Suppose your draw pile has a Soul Ascension+. You play Grizzly on your Draw Pile and you play a Buck on your Discard pile.
The grizzly has:
Then you play a Lion on your Grizzly. The Lion “locks in” the 6 attack damage as its new “base value”, and the support bonuses apply again:
Then you play a Saber-Tooth on the Lion, and you’re at 10 base damage, and 14 total. Then you play a draw a few cards with Wisdom, and you draw your Soul Ascension+. The Saber-Tooth goes down to 12 damage. Then you get attacked, and the Buck dies, and you’re down to 10 again.
If you’re playing a fatter deck, multiple Lions and Saber-Tooths can add up. Soul Ascension is the strongest, and Buck has potential, but can be frail due to living on your Block (discard) pile.
Lion and Saber-Tooth will also lock in temporary gains from Command: Grizzly, Command: Buck, and Rallying Roar. They won’t multi-apply, as they were applied once, and there is no maintained “aura” re-applying them. The one-time effect was flagged as temporary, but the “new” Lion or Saber-Tooth was spawned with that temporary value as its new, permanent, base value.
Gorge will add to the permanent base value, but it will NOT spawn a new unit, and it will NOT lock in temporary bonuses. No matter what order you play it in, a basic Grizzly with bonuses from Gorge and Rallying Roar+ will go from 2+2+3=7 to 2+2=4 at the end of the turn.
When an enemy damages the player, it steals one card per damage point, first from the block (discard) pile, and then from the draw (life) pile, if necessary. Each summon attacks once per marked card taken, meaning a 6-damage attack that draws 2 marked cards and 4 unmarked cards will be attacked TWICE by EACH summon, as a single-target attack, regardless of that summon’s abilities.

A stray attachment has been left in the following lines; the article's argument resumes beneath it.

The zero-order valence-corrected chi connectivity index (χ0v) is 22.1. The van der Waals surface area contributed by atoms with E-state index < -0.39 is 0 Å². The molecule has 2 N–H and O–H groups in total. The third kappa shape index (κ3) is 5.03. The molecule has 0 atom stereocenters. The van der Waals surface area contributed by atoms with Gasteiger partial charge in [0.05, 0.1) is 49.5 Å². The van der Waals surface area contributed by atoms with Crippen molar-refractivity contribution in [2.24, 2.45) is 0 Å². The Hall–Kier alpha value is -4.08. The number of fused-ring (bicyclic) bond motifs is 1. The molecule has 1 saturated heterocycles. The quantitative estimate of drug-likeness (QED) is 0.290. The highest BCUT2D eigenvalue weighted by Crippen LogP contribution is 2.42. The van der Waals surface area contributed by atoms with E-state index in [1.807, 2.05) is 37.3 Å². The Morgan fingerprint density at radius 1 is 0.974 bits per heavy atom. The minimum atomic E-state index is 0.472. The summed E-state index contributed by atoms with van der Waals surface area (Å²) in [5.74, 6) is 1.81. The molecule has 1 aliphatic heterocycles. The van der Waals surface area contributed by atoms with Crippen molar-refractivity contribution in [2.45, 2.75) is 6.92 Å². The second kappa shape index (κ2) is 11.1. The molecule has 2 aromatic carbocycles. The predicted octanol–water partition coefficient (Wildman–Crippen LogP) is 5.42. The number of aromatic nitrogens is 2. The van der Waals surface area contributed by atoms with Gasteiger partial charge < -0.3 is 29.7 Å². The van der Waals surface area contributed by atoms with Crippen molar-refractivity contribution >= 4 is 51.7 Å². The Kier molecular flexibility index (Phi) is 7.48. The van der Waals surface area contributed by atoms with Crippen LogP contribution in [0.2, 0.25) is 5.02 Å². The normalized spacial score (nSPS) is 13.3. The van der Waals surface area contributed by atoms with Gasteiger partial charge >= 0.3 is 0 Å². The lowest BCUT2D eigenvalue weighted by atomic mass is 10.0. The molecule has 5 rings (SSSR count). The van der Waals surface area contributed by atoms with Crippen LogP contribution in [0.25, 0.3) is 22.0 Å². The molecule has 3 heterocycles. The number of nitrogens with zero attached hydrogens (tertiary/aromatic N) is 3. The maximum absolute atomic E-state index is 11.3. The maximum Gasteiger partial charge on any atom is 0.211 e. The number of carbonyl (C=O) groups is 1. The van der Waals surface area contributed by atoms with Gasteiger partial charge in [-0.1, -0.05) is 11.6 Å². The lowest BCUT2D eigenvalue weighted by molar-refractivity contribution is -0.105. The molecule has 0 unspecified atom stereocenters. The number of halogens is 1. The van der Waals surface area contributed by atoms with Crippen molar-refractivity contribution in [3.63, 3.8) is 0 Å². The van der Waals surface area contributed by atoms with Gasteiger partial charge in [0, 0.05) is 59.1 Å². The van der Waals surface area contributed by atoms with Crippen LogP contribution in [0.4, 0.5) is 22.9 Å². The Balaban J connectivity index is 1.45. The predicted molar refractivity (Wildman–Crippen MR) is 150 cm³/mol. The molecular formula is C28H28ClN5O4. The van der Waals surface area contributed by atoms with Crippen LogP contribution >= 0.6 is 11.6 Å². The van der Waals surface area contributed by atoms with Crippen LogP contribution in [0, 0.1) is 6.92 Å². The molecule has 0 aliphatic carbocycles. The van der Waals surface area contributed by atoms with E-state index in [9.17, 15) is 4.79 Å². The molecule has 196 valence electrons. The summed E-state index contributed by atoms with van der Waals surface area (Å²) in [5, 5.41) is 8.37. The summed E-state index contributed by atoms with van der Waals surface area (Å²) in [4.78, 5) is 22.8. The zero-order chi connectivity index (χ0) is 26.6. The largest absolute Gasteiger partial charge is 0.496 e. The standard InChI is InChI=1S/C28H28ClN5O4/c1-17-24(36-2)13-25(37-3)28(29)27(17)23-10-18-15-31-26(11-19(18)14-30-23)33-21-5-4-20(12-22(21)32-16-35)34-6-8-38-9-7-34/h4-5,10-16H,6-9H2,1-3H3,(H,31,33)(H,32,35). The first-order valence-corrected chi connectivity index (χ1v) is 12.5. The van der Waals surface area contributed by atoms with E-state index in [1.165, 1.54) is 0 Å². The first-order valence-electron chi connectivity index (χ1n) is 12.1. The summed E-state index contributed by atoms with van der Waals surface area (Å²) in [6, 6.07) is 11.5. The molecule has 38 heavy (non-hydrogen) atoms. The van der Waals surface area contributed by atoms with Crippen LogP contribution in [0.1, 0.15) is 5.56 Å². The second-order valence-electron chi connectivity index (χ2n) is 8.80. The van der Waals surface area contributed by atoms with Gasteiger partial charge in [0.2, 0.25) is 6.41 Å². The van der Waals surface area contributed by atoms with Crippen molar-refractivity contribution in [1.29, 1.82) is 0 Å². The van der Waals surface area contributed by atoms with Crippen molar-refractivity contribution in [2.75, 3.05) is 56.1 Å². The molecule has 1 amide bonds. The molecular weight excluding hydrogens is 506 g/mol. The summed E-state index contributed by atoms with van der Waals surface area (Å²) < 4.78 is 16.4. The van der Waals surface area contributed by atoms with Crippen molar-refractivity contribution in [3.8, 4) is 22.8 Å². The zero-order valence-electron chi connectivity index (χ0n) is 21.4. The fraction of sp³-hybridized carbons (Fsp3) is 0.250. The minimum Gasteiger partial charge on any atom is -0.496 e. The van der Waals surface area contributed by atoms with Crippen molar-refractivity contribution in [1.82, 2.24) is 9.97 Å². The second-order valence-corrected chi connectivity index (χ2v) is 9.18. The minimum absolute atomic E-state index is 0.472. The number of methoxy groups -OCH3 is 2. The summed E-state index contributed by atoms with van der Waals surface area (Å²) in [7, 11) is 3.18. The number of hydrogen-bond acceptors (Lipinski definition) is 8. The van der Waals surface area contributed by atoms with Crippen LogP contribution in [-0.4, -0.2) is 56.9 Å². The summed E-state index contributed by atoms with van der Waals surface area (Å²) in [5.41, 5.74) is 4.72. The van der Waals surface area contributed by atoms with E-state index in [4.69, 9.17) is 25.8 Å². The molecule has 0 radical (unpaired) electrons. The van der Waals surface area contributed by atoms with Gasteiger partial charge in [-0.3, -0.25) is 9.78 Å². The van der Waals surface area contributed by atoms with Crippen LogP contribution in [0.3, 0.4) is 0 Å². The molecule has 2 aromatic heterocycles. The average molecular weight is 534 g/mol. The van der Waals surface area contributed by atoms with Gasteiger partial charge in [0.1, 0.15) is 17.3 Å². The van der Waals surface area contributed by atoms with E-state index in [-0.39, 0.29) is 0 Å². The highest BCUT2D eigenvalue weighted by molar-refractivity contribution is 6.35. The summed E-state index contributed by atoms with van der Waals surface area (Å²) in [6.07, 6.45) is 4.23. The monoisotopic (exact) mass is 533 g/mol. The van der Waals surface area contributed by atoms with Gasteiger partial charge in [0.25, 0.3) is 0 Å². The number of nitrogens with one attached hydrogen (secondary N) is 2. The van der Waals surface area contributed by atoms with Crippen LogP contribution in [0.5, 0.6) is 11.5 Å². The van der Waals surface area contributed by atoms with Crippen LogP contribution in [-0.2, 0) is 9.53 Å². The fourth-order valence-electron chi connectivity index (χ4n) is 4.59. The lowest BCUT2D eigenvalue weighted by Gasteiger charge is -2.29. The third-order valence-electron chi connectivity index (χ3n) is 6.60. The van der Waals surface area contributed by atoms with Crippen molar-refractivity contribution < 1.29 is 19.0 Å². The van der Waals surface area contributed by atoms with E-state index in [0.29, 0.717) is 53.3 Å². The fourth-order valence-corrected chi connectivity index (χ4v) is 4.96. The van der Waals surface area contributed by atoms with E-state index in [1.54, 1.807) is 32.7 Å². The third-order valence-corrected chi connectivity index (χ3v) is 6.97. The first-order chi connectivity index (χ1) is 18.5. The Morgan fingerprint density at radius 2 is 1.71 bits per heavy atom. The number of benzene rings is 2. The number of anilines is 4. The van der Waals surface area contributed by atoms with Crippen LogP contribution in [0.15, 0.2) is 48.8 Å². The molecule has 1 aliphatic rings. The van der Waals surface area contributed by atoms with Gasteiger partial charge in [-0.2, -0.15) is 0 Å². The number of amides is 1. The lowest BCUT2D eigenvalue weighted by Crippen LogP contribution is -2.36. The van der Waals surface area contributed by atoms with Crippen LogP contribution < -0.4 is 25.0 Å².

This means that Marks are multiplicative with Summon Attack Power when calculating the total damage a unit will take, except if they have Iron Defense.
Notice that Porcupine’s base ability is one retaliation per attack, not per damage point.
(It still does extra counters for each marked card taken, as usual.)
Ruthless Pursuit if you have enough Lions/Saber-Tooths already
Owl is takeable, but probably not what I’d choose for this event
Hold Formation generically for consistency
Gorge if you have draw but no scaling
Soul Contract if you are struggling with energy
Rallying Roar if you have Lion/Saber-Tooth, draw, and energy, but few sources of damage bonuses to stack with it (you always have two Summon Grizzly to work with)
Swap out any Prop with “…when you pick this up…” to receive the event’s benefits with no real drawback. The free cards/money/whatever you got is yours to keep.
EXCEPTION: Medallion of the Faithful sometimes appears as a key to resolving a later event. If you have the Medallion, you should keep it just in case.
Soul Annihilation is extremely powerful, and should be held on to except for fatal or near-fatal situations. If you never use them, then you rolled good numbers and played well. If you used them, then that’s what they’re there for!
Early on, swapping a Wound or a Strike is best.
Later, removing a curse or a Strike might be better than risking the RNG for a new card.
Upgrade can also be justified, but not in the early game, where you just need more cards. Some of the bosses for level 1 and 2 are hard to tank with a thin deck of mostly starter cards.
That's everything we are sharing today for this Blood Card 2: Dark Mist guide. This guide was originally created and written by MTaur. In case we fail to update this guide, you can find the latest update by following this link.